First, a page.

I remember how alone I felt and what comfort music was to me, and that was only through artists who were telling the truth and being so real. So, that’s how I wanted my career to be. Even if things are difficult to speak about or process, it’s important to me to keep doing it as is, so if people are like me when I was younger, they have someone who is telling the truth and making them feel not so alone.

 

For me, Mariah Carey’s Butterfly album made me feel that way. I identified with a song on that album, “Outside.” For you, what was –

(Laughs) Me too! Oh my god, I love that album, equally. It’s so funny you mention that song, too, because it was one of my favorites. When she speaks in interviews about how she felt being mixed race and how certain songs were based on that – and even though this was someone I’d never met, and we were on different ends of the world – I felt comforted by that.

 

Have you been able to share that with Mariah?

I have never been able to speak to her about the music, but I met her a couple of times. I met her on American Idol once and she said, “You’re the girl who’s writing all those songs!” and I’m like, “Oh my god, Mariah Carey knows that I write songs!” (Laughs) I was completely starstruck. And I remember “Hero.” I remember that song she did on the Rainbow album, “Can’t Take That Away.” I would love one day to meet her properly and tell her how much her music influenced me.

 

Do you call yourself a “lamb” like the rest of her hardcore fans?

I didn’t even know that’s what we were called, but yeah!

 

I’m envisioning a collaboration.

That would be a dream.

 

How would you compare Our Version of Events to this new album?

This album is a lot more personal and specifically about things that I’ve experienced. I wanted to make a conscious effort to be that honest, because it was such deep emotions for me that I didn’t want them to be generic. I wanted to get straight to the point. So, it’s a lot deeper, a lot more grown up. This is me stepping into womanhood, like a crash course in life bottled in an album.

 

Which song did you write at your rawest moment?

“Shakes.” The weird thing is, I didn’t feel like it was me channeling this emotion into this song, but when I listen to it now, I was almost predicting the future. “Shakes” was pretty deep. But “Sweet Architect” is probably the rawest moment on the album, where I just – beyond relationships, beyond the music industry – this was my direct prayer to God. That’s probably the rawest and deepest moment on the album.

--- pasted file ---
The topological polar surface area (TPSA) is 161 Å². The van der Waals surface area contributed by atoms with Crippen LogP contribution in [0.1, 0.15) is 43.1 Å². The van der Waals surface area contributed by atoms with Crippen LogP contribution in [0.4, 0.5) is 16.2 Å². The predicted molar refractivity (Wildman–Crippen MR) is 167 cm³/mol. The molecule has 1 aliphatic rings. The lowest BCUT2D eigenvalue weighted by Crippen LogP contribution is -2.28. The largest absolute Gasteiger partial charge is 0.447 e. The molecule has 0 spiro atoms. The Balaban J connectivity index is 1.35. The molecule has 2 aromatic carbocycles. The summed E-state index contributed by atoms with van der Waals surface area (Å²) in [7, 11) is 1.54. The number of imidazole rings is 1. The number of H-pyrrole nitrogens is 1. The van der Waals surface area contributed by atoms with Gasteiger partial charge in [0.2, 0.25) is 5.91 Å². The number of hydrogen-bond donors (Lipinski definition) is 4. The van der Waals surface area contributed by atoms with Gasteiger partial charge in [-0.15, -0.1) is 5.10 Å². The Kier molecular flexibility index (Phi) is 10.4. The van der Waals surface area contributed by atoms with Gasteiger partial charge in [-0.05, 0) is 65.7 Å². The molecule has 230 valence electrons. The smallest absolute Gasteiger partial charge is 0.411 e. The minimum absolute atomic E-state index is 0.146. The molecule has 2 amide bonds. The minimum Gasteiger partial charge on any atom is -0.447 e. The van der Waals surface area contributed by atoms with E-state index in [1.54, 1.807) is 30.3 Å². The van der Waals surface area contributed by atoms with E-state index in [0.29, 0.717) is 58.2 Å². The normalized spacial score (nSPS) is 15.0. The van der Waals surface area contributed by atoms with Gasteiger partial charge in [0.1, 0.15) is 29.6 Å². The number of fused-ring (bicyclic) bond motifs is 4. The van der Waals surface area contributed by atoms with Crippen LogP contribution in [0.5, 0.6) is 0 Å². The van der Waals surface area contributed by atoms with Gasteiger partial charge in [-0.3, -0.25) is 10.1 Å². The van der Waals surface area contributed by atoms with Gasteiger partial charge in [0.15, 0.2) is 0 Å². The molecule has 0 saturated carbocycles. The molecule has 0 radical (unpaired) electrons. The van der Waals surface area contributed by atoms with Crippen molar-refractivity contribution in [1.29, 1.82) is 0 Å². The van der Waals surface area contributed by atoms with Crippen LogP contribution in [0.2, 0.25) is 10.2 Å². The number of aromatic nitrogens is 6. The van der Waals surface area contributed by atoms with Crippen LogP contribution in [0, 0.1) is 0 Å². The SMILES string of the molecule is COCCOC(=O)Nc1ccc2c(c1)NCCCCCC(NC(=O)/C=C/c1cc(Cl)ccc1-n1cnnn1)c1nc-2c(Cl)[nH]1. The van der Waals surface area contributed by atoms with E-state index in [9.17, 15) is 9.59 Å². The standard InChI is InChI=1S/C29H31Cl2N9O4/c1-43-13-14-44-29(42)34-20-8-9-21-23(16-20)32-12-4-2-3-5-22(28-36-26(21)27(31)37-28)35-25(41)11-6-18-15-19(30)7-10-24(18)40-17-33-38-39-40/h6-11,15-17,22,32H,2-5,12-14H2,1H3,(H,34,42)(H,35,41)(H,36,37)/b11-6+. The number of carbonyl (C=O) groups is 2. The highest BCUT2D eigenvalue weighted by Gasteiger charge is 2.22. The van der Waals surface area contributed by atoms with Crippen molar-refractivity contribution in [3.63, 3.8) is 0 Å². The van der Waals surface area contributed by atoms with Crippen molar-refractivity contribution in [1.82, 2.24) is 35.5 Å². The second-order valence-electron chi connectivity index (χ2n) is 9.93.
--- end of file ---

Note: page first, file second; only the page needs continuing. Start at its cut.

Which song in particular do you think might resonate with your LGBT fans?

I love “Babe.” “Babe” is the last song on the album, and I feel liberated when I sing that song. It’s all about letting love be love and letting go of any kind of fear. So, for the gay community and the rest of the community, I just feel like allowing yourself to love and feel and take care of someone and be good to someone else – I hope that one resonates.

 

On the heels of World AIDS Day, tell me why it’s important to you to be a part of Elton John‘s AIDS Foundation.

It’s just so important to me, especially when you’re looking at Africa. My father is from Zambia, and you just see it’s affected the country and a lot of communities. If there’s more research and awareness about it, so much suffering wouldn’t have to happen. So, I’m really proud to be a part of Elton John’s foundation and spread awareness about it. It’s so important because a lot of things are preventable, especially what’s happening in Africa.

 

In 2013, you performed in front of President Obama and the First Lady. How many Xanax did you need to take beforehand?

Just a couple of glasses of wine! (Laughs) I remember stepping into the White House with all the security you have to go through to get there and walking through the corridors, and we got a little tour before. And meeting them – they’re so tall. That was the big thing. I’m like, “Wow, you guys are superhuman.”

They were talking about the music, and he was such a rock star. He was just so chilled out, and he made us feel relaxed and charged up. He had a chat with all the performers: “OK, let’s put on a show!” He made us feel like we were a part of some football team. He’s a true leader.

 

Does Obama have a favorite Emeli Sandé song?

He just said, “I think my daughters know your music!” And I was like, “Wow. My music might be getting played in the White House!” (Laughs)
Chris Azzopardi is the editor of Q Syndicate, the international LGBT wire service. He can proudly say Mariah Carey once called him a “daaahhhling.” Reach him via his website at www.chris-azzopardi.com and on Twitter (@chrisazzopardi).

Recommend to friends
  • gplus
  • pinterest

About the Author

Chris Azzopardi

Chris Azzopardi

Chris Azzopardi is the editor of Q Syndicate, the international LGBT wire service. He’s also the proud recipient of an “I adore you, daaahhhling!” from Mariah Carey. Reach him via his website at chris-azzopardi.com and on Twitter @chrisazzopardi.

Leave a comment